Kurt rested back in the teak wood porch chair and cracked a smile recalling the previous night’s shenanigans. Krist had been kicking the phone some four weeks to get him to go, he only really went to please him. The night had passed glad-handing balding ex-somethings and joking how that was the same thing they thought of him. He’d given the thank you speech hunched in behind the podium like it might hide him from view. He was sure the stage lights would pick out the wrinkles setting in and pre-empted with a joke about getting ready to play Iggy in a biopic someday. He wasn’t going to say he still couldn’t stomach much beyond macaroni cheese and strawberry milkshakes. Out front on leaving, a few cameras still hanging around sparkling, some wise-cracking fan had hollered “Kurt! Hey Kurt! What keeps you rocking out?” He was proud of rustling up the answer; “a healthy lifestyle,” before ducking his head under the lintel of the SUV and getting well gone of the whole scene.
His arm had pinpricks of heat like a kid was snatching the sun through a magnifying glass. He knew where each ray landed, he’d long since studied the precise dots of scarring. At least he’d stopped shooting before he hit his early thirties and grew those Keith Richard folds, he’d upset the Universal PR team with some line about “Keith’s been modelling his own Keith Richard’s Halloween masks for thirty years.” They’d already lost it seeing he’d hacked his hair short again — they’d been handing out glossies of the trademark shoulder-length blonde, the photographer had only been out a week back. They should have been grateful he hadn’t dyed it for spite.
They tolerated each other; Kurt and Universal. The rumours would circle the house every few years — that he had crated tapes mounted up in the bathroom, in the basement. The money still flowed, anniversary releases, a live disc or two, the greatest hits that was their way of telling him they didn’t see any difference between inactive and broken up — either way he was on their list of missing in action, presumed near dead. He was quietly proud that his artwork was selling steadily even as his other voices told him it was on name alone. He tended not to invite anyone to the openings if he knew they were the sort to gush at him how great it all was. The songs had more or less dried up but each year brought a little fresh material letting him replay expressions of the same old vocabulary and keep enough pieces out there people knew he existed.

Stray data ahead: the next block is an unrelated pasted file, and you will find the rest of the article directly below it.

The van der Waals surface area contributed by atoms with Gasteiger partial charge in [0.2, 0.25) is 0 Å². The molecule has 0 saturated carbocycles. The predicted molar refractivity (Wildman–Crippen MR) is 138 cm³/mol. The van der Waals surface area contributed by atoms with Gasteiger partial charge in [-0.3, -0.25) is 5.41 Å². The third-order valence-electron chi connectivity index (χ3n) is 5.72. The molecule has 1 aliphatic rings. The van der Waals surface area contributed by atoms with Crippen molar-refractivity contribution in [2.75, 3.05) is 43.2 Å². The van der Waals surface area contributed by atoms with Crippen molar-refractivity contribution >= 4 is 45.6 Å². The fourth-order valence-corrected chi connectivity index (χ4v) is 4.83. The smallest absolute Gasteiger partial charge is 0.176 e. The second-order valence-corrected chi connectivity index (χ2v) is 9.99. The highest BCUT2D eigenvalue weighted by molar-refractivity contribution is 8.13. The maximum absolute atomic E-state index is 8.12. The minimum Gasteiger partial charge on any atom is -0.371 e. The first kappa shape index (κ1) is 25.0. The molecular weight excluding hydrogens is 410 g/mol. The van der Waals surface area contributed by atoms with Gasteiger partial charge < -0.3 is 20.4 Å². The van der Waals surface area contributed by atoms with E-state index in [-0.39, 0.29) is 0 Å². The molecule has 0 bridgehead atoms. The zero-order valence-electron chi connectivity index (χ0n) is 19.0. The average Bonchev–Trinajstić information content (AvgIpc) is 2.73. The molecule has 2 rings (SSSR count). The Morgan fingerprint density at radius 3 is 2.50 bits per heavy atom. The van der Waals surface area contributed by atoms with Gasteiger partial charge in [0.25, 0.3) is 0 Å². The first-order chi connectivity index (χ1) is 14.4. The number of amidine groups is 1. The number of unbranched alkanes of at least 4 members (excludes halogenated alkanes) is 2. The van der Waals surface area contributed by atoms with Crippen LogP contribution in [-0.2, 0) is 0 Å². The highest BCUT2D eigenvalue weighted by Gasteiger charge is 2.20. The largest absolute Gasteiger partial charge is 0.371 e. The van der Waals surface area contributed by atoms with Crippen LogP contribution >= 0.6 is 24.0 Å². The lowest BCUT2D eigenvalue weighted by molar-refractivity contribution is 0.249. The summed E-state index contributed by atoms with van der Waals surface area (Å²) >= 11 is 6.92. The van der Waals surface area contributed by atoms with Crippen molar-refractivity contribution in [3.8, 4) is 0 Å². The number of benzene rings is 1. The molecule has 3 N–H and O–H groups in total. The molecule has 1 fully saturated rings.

He kept the guns around mostly from habit. The nearby range frightened him if only because it reminded him some of his neighbours were those back-to-nature-weekenders on break to cook barbecue food, pose rugged and blast off guns with ear protectors on before fleeing back to the city. Fright of his life two summers back; a meaty carcass he’d hauled up into the woods and strung from the branches, he’d been lining up a shot on it, had kept back-stepping until his confidence of a hit was stretched taunt, necessary to give some challenge. The gentle twirl and swing of the flesh — elbow against the ground, barrel balanced and breathing steadied — he was near mesmerised by the swaying pink lump. A split second more he would have fired. Instead some nervous fawn of a sixteen year old pushed out through shaking branches and gave the meat a tentative poke with the end of a thick hunk of wood, then a more determined thwack that set it jiggling on the rope. He’d shouted over and the kid took off, still every time he got back down to take the shot he couldn’t clear that image of another timid victim sitting hidden beyond the crosshairs. He gave up and stashed the gun back in its beige nylon bag, wedged it in the cubbyhole in the closet for another day that hadn’t yet come round to dawning.
The view from the porch went only so far, out into a riot of border vegetation marking the fence round the Carnation property. Frances might visit this weekend. Then again, she had a habit of not showing — he couldn’t resent the selfishness, it maybe was his own fault. He couldn’t see himself playing the disciplinarian, she was too used to playing her parents against one another and all he could do was tell her over and again he wished it all wasn’t so. The last time he’d tried refusing her she’d stuck the knife in by calling him Don all day. He screwed his eyes up at the sun and just wished she’d show up and play nice that weekend, stop playing with her make-up long enough to say a few words to him. It wasn’t her fault. She blamed both of them for taking her happy childhood — he assumed she wanted even or…He should get round to moving that dead tree, it’d been there as long as he had, blotting the view. He shielded his eyes and peered at it. Far too familiar a sight, such a bore.
The TV had replayed some backstage interview during the footage of the other night’s ceremony. Mic crackling with crowd noise and venue buzz of crew motion and post-gig adrenalin, he still winced at some of what he came out with. He told himself he hadn’t been that bad, it didn’t matter, but still that needling sense that he was letting himself off easy. The darkness was a memory of someone else. For the moment he rested his sun-closed eyes, set his bare feet up on the porch railing while remembering boys funning around igniting cigarettes between one another’s toes.